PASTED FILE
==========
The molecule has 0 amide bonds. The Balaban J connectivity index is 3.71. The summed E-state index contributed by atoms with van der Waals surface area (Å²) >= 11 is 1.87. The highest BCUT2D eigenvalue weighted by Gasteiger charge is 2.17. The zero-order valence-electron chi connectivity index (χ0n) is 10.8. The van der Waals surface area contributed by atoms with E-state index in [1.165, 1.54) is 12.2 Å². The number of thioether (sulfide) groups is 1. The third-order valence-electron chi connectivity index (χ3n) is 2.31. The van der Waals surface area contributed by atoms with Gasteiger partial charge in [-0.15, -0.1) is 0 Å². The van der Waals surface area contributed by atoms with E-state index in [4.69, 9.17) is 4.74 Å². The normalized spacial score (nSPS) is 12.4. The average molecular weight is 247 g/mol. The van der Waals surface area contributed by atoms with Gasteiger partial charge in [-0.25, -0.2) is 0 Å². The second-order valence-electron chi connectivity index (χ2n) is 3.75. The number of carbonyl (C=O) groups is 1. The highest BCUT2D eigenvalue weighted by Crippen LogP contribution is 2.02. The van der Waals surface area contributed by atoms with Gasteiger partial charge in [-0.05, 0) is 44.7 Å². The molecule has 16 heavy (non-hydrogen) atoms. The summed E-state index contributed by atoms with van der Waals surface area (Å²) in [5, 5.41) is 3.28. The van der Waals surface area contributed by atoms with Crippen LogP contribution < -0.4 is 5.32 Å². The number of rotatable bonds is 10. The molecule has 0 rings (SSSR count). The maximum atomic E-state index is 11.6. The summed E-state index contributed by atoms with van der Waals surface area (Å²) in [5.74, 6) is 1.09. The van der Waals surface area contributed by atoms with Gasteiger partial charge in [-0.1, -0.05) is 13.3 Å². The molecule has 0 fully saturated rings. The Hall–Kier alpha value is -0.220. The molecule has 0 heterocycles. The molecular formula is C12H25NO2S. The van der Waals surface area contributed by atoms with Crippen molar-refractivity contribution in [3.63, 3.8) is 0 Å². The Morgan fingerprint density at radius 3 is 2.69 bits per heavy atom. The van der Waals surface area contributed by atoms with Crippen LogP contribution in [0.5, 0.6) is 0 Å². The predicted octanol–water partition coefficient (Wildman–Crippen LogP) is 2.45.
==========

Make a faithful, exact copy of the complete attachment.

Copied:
The molecule has 0 amide bonds. The Balaban J connectivity index is 3.71. The summed E-state index contributed by atoms with van der Waals surface area (Å²) >= 11 is 1.87. The highest BCUT2D eigenvalue weighted by Gasteiger charge is 2.17. The zero-order valence-electron chi connectivity index (χ0n) is 10.8. The van der Waals surface area contributed by atoms with E-state index in [1.165, 1.54) is 12.2 Å². The number of thioether (sulfide) groups is 1. The third-order valence-electron chi connectivity index (χ3n) is 2.31. The van der Waals surface area contributed by atoms with Gasteiger partial charge in [-0.15, -0.1) is 0 Å². The van der Waals surface area contributed by atoms with E-state index in [4.69, 9.17) is 4.74 Å². The normalized spacial score (nSPS) is 12.4. The average molecular weight is 247 g/mol. The van der Waals surface area contributed by atoms with Gasteiger partial charge in [-0.25, -0.2) is 0 Å². The second-order valence-electron chi connectivity index (χ2n) is 3.75. The number of carbonyl (C=O) groups is 1. The highest BCUT2D eigenvalue weighted by Crippen LogP contribution is 2.02. The van der Waals surface area contributed by atoms with Gasteiger partial charge in [-0.05, 0) is 44.7 Å². The molecule has 16 heavy (non-hydrogen) atoms. The summed E-state index contributed by atoms with van der Waals surface area (Å²) in [5, 5.41) is 3.28. The van der Waals surface area contributed by atoms with Crippen LogP contribution < -0.4 is 5.32 Å². The number of rotatable bonds is 10. The molecule has 0 rings (SSSR count). The maximum atomic E-state index is 11.6. The summed E-state index contributed by atoms with van der Waals surface area (Å²) in [5.74, 6) is 1.09. The van der Waals surface area contributed by atoms with Gasteiger partial charge in [-0.1, -0.05) is 13.3 Å². The molecule has 0 fully saturated rings. The Hall–Kier alpha value is -0.220. The molecule has 0 heterocycles. The molecular formula is C12H25NO2S. The van der Waals surface area contributed by atoms with Crippen molar-refractivity contribution in [3.63, 3.8) is 0 Å². The Morgan fingerprint density at radius 3 is 2.69 bits per heavy atom. The van der Waals surface area contributed by atoms with Crippen LogP contribution in [0.5, 0.6) is 0 Å². The predicted octanol–water partition coefficient (Wildman–Crippen LogP) is 2.45.